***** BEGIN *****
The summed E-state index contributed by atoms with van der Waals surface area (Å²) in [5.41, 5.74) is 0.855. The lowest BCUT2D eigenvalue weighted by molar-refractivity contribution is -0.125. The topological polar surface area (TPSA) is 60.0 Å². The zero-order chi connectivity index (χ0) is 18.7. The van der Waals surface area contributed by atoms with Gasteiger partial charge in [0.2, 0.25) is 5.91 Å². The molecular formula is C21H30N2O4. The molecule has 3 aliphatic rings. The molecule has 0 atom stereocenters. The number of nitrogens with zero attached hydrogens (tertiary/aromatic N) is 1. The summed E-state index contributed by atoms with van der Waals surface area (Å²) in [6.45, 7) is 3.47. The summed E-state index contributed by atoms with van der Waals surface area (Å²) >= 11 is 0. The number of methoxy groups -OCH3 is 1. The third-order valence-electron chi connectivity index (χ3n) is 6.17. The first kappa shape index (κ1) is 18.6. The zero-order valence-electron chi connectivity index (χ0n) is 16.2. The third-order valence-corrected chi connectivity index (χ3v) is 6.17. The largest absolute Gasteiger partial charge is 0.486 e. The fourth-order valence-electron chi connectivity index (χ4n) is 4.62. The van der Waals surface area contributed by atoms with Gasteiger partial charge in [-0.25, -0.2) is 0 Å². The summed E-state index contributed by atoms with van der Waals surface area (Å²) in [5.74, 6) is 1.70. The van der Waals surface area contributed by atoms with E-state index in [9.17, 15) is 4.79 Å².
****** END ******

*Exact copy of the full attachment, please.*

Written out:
The summed E-state index contributed by atoms with van der Waals surface area (Å²) in [5.41, 5.74) is 0.855. The lowest BCUT2D eigenvalue weighted by molar-refractivity contribution is -0.125. The topological polar surface area (TPSA) is 60.0 Å². The zero-order chi connectivity index (χ0) is 18.7. The van der Waals surface area contributed by atoms with Gasteiger partial charge in [0.2, 0.25) is 5.91 Å². The molecular formula is C21H30N2O4. The molecule has 3 aliphatic rings. The molecule has 0 atom stereocenters. The number of nitrogens with zero attached hydrogens (tertiary/aromatic N) is 1. The summed E-state index contributed by atoms with van der Waals surface area (Å²) in [6.45, 7) is 3.47. The summed E-state index contributed by atoms with van der Waals surface area (Å²) >= 11 is 0. The number of methoxy groups -OCH3 is 1. The third-order valence-electron chi connectivity index (χ3n) is 6.17. The first kappa shape index (κ1) is 18.6. The zero-order valence-electron chi connectivity index (χ0n) is 16.2. The third-order valence-corrected chi connectivity index (χ3v) is 6.17. The largest absolute Gasteiger partial charge is 0.486 e. The fourth-order valence-electron chi connectivity index (χ4n) is 4.62. The van der Waals surface area contributed by atoms with Gasteiger partial charge in [-0.25, -0.2) is 0 Å². The summed E-state index contributed by atoms with van der Waals surface area (Å²) in [5.74, 6) is 1.70. The van der Waals surface area contributed by atoms with E-state index in [9.17, 15) is 4.79 Å².